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The Llama Inn is a Peruvian restaurant with shareable dishes and South American-influenced cocktails. They serve Anticuchos, which are skewered meats and a popular street food. Try them, they’re delicious here. You can also share a Peruvian rotisserie chicken ($42) which is one of Llama Inn’s highlights. On the downside, the spot can get a bit loud when crowded.
Behind the windows on this triangular lot, the Llama Inn is something different. There are skewered beef hearts under a red mash of salsa that rattles with the heat of rocoto peppers. Bites of goat neck, thickly seared and braised until tender, are dark under a glaze that gets its mouthwatering tang from chicha, a beer brewed from Andean corn. Together with a fresh cilantro sauce, it makes the goat so compulsively good that we were all clamoring for the last forkful. Chilly and firm pieces of fluke ceviche, starting to go opaque in the acid of a smoky dashi, are wonderful to eat with soft bits of fried sweet plantain and crisp chips of green plantain.
The warm, open space channels a classic Peruvian corner bar. Natural wood furniture, tiled floors and steal beams decorate the room, and there’s a bar that’s great for coffee or dessert. Think traditional fluke ceviche, served tart with lime, dashi, plantains, sweet garlic, red onion and cilantro, as well as savory duck sausage with farro, butternut squash, beer, cumin and spinach. Adventurous eaters might opt for beef heart with garlic and rocoto salsa and queso helado for dessert.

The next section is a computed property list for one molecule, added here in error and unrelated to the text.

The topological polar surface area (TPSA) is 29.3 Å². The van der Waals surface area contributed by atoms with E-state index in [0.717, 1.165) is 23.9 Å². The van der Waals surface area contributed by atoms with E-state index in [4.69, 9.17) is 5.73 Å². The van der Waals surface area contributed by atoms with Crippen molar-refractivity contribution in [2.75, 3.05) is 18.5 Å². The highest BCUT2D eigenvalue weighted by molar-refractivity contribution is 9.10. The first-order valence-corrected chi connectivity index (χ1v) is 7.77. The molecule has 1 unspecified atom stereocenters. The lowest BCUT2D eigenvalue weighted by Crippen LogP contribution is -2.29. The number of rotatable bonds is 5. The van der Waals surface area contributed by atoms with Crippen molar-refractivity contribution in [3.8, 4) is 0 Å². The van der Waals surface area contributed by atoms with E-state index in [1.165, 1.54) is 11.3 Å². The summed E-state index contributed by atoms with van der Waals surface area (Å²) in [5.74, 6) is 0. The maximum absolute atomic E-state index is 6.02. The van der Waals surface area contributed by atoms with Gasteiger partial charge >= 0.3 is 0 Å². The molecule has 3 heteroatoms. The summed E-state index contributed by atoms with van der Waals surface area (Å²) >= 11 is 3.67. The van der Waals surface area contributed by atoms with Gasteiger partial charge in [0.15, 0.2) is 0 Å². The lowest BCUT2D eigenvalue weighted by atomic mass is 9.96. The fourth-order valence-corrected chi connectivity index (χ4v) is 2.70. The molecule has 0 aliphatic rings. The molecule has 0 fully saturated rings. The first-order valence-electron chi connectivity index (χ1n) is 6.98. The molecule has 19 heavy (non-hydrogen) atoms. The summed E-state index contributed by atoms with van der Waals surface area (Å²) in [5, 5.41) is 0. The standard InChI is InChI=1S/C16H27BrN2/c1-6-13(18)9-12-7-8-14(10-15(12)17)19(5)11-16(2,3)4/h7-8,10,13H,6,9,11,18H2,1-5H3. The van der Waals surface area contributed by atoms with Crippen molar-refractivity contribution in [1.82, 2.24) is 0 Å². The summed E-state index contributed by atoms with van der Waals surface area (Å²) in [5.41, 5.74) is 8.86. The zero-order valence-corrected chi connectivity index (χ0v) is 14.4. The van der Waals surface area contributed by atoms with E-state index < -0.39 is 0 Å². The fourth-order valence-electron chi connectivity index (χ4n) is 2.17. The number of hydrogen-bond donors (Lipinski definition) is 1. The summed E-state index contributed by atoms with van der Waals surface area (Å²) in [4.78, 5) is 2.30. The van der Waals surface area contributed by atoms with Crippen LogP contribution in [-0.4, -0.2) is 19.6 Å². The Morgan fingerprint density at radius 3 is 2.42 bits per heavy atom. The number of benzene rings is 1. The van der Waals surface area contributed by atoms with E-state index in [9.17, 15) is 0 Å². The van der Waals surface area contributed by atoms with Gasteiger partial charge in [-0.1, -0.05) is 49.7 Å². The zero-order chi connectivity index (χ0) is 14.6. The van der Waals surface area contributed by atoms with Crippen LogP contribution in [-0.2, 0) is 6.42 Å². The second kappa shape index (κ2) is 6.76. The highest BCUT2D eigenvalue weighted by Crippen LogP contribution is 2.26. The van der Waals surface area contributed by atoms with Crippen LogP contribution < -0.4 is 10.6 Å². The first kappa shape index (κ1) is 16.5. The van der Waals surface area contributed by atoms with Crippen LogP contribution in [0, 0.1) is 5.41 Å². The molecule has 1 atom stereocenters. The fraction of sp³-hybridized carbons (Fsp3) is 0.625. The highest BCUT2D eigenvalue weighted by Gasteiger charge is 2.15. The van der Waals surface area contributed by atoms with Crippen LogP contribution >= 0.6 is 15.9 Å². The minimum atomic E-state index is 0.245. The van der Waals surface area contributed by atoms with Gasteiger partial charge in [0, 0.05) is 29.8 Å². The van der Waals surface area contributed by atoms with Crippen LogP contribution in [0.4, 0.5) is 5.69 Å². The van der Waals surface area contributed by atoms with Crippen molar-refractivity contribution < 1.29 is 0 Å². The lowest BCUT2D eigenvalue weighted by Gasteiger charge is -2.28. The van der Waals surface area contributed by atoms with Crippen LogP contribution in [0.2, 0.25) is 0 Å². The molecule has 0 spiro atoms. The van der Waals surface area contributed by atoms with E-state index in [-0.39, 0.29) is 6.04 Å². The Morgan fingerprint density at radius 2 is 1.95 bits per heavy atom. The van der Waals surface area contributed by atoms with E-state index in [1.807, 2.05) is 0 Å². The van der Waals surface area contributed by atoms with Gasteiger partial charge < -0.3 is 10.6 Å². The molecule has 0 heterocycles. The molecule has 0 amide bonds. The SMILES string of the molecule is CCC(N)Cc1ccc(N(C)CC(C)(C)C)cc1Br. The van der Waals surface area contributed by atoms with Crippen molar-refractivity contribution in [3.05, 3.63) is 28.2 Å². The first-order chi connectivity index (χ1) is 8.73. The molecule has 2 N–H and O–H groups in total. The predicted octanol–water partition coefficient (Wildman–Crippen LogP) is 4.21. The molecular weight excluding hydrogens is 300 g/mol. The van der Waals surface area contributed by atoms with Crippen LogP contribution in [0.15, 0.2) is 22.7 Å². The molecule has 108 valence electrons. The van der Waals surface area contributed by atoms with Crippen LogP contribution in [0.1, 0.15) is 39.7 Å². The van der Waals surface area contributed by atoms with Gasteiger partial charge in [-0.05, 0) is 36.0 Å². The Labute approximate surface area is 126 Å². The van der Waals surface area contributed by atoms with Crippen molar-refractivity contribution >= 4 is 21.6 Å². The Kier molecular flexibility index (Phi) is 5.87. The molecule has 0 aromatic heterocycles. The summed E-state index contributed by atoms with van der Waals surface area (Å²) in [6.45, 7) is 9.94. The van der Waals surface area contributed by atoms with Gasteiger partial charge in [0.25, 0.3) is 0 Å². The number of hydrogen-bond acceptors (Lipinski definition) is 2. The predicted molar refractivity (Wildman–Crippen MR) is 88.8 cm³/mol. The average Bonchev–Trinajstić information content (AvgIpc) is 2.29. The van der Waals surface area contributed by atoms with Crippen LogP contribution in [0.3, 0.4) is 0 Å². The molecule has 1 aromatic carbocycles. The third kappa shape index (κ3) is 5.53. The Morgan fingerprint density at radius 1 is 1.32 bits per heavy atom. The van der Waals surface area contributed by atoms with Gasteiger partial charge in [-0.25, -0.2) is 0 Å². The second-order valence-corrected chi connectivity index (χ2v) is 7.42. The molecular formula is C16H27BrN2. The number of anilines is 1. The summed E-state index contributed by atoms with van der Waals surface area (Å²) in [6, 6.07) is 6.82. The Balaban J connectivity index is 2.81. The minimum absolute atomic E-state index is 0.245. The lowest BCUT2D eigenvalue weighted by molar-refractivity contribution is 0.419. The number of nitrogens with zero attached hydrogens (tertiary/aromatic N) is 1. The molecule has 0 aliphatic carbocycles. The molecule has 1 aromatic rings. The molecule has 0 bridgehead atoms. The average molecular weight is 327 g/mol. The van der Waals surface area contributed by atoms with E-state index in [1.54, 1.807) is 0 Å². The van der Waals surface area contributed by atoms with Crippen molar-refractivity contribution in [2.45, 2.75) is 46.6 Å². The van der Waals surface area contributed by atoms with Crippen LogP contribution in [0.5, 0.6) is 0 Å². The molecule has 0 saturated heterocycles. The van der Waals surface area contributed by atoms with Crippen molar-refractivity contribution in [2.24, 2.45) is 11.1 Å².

You’ll probably want at least three people to do justice to those platters, but Llama Inn needn’t be a feast-only destination; excellent cocktails, many that plumb the hidden depths of pisco, the national grape-brandy spirit, make the bar a destination in its own right. (The Peruvian grilled-meat skewers called anticuchos are ideal bar snacks — try the fermented-soybean-slathered chicken thigh or the char siu pork.)
The food is Peruvian, or at least Peruvian-inspired, and it’s all highly tasty. It’s a place to get adventurous, if you want, with beef heart skewers and goat’s neck, but it’s also a people pleaser of a restaurant, with some roast chicken and ceviche ready and waiting. We actually ate our way through the menu with some friends who grew up in Peru, and while no one thought it was exactly an authentic taste of home, everyone agreed the food all tasted good. By the way, if you’re looking to take a trip to somewhere with amazing restaurants, go to Lima ASAP. In two days, we had four of the best meals we’ve ever had.